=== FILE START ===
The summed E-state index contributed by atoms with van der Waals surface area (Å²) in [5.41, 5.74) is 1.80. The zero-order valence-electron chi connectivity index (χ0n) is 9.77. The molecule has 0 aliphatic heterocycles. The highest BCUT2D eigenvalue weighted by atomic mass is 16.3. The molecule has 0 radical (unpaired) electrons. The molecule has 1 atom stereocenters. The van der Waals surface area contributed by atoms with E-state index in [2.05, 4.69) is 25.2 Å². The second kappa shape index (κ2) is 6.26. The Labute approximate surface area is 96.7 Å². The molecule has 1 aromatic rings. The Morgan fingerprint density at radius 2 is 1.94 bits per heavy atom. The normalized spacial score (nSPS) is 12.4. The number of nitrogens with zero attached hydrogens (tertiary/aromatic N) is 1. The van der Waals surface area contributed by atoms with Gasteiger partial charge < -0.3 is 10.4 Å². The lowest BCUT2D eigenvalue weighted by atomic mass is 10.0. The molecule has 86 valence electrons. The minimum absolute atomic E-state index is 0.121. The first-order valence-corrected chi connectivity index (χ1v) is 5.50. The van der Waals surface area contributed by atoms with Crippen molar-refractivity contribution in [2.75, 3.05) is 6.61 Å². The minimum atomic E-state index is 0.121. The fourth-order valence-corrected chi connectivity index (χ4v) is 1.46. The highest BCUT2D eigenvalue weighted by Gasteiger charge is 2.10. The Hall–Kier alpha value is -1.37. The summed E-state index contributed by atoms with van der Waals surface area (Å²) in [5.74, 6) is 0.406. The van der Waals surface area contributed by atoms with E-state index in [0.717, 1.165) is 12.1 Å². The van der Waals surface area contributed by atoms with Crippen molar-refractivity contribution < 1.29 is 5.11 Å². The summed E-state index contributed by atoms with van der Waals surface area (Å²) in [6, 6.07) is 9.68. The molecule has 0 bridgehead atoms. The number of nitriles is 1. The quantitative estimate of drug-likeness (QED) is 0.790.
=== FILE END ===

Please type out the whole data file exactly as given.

The summed E-state index contributed by atoms with van der Waals surface area (Å²) in [5.41, 5.74) is 1.80. The zero-order valence-electron chi connectivity index (χ0n) is 9.77. The molecule has 0 aliphatic heterocycles. The highest BCUT2D eigenvalue weighted by atomic mass is 16.3. The molecule has 0 radical (unpaired) electrons. The molecule has 1 atom stereocenters. The van der Waals surface area contributed by atoms with E-state index in [2.05, 4.69) is 25.2 Å². The second kappa shape index (κ2) is 6.26. The Labute approximate surface area is 96.7 Å². The molecule has 1 aromatic rings. The Morgan fingerprint density at radius 2 is 1.94 bits per heavy atom. The normalized spacial score (nSPS) is 12.4. The number of nitrogens with zero attached hydrogens (tertiary/aromatic N) is 1. The van der Waals surface area contributed by atoms with Gasteiger partial charge < -0.3 is 10.4 Å². The lowest BCUT2D eigenvalue weighted by atomic mass is 10.0. The molecule has 86 valence electrons. The minimum absolute atomic E-state index is 0.121. The first-order valence-corrected chi connectivity index (χ1v) is 5.50. The van der Waals surface area contributed by atoms with Crippen molar-refractivity contribution in [2.75, 3.05) is 6.61 Å². The minimum atomic E-state index is 0.121. The fourth-order valence-corrected chi connectivity index (χ4v) is 1.46. The highest BCUT2D eigenvalue weighted by Gasteiger charge is 2.10. The Hall–Kier alpha value is -1.37. The summed E-state index contributed by atoms with van der Waals surface area (Å²) in [5.74, 6) is 0.406. The van der Waals surface area contributed by atoms with E-state index in [0.717, 1.165) is 12.1 Å². The van der Waals surface area contributed by atoms with Crippen molar-refractivity contribution < 1.29 is 5.11 Å². The summed E-state index contributed by atoms with van der Waals surface area (Å²) in [6, 6.07) is 9.68. The molecule has 0 bridgehead atoms. The number of nitriles is 1. The quantitative estimate of drug-likeness (QED) is 0.790.